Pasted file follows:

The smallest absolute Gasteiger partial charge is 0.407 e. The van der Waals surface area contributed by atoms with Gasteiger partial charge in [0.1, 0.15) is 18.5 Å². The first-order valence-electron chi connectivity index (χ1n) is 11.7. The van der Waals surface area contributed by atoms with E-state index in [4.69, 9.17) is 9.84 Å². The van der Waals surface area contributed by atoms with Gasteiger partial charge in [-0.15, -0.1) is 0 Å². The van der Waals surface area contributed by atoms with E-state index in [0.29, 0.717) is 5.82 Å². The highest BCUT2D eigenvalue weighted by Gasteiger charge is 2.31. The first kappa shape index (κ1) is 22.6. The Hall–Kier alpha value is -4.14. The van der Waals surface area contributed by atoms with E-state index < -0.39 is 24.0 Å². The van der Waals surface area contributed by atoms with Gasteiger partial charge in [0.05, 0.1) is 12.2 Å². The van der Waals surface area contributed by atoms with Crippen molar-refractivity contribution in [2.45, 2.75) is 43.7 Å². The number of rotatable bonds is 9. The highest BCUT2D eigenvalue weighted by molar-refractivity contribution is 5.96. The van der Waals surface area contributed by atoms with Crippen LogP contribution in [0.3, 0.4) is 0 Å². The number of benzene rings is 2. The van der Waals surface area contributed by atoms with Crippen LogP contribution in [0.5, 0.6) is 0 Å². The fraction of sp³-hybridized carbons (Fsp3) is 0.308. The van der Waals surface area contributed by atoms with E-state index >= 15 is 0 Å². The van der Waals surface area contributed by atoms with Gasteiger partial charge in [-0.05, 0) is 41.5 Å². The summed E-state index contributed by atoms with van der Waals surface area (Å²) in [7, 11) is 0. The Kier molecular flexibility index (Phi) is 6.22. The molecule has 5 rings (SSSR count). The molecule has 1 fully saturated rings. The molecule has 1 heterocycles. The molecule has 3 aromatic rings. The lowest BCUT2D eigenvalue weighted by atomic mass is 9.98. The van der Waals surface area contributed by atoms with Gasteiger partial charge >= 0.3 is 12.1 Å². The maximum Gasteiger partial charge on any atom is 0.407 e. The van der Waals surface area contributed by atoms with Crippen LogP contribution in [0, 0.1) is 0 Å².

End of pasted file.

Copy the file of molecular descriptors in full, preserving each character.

The smallest absolute Gasteiger partial charge is 0.407 e. The van der Waals surface area contributed by atoms with Gasteiger partial charge in [0.1, 0.15) is 18.5 Å². The first-order valence-electron chi connectivity index (χ1n) is 11.7. The van der Waals surface area contributed by atoms with E-state index in [4.69, 9.17) is 9.84 Å². The van der Waals surface area contributed by atoms with Gasteiger partial charge in [-0.15, -0.1) is 0 Å². The van der Waals surface area contributed by atoms with E-state index in [0.29, 0.717) is 5.82 Å². The highest BCUT2D eigenvalue weighted by Gasteiger charge is 2.31. The first kappa shape index (κ1) is 22.6. The Hall–Kier alpha value is -4.14. The van der Waals surface area contributed by atoms with E-state index < -0.39 is 24.0 Å². The van der Waals surface area contributed by atoms with Gasteiger partial charge in [0.05, 0.1) is 12.2 Å². The van der Waals surface area contributed by atoms with Crippen molar-refractivity contribution in [2.45, 2.75) is 43.7 Å². The number of rotatable bonds is 9. The highest BCUT2D eigenvalue weighted by molar-refractivity contribution is 5.96. The van der Waals surface area contributed by atoms with Crippen LogP contribution in [0.3, 0.4) is 0 Å². The number of benzene rings is 2. The van der Waals surface area contributed by atoms with Crippen LogP contribution in [0.5, 0.6) is 0 Å². The fraction of sp³-hybridized carbons (Fsp3) is 0.308. The van der Waals surface area contributed by atoms with E-state index >= 15 is 0 Å². The van der Waals surface area contributed by atoms with Gasteiger partial charge in [-0.05, 0) is 41.5 Å². The summed E-state index contributed by atoms with van der Waals surface area (Å²) in [7, 11) is 0. The Kier molecular flexibility index (Phi) is 6.22. The molecule has 5 rings (SSSR count). The molecule has 1 fully saturated rings. The molecule has 1 heterocycles. The molecule has 3 aromatic rings. The lowest BCUT2D eigenvalue weighted by atomic mass is 9.98. The van der Waals surface area contributed by atoms with Gasteiger partial charge >= 0.3 is 12.1 Å². The maximum Gasteiger partial charge on any atom is 0.407 e. The van der Waals surface area contributed by atoms with Crippen LogP contribution in [0, 0.1) is 0 Å².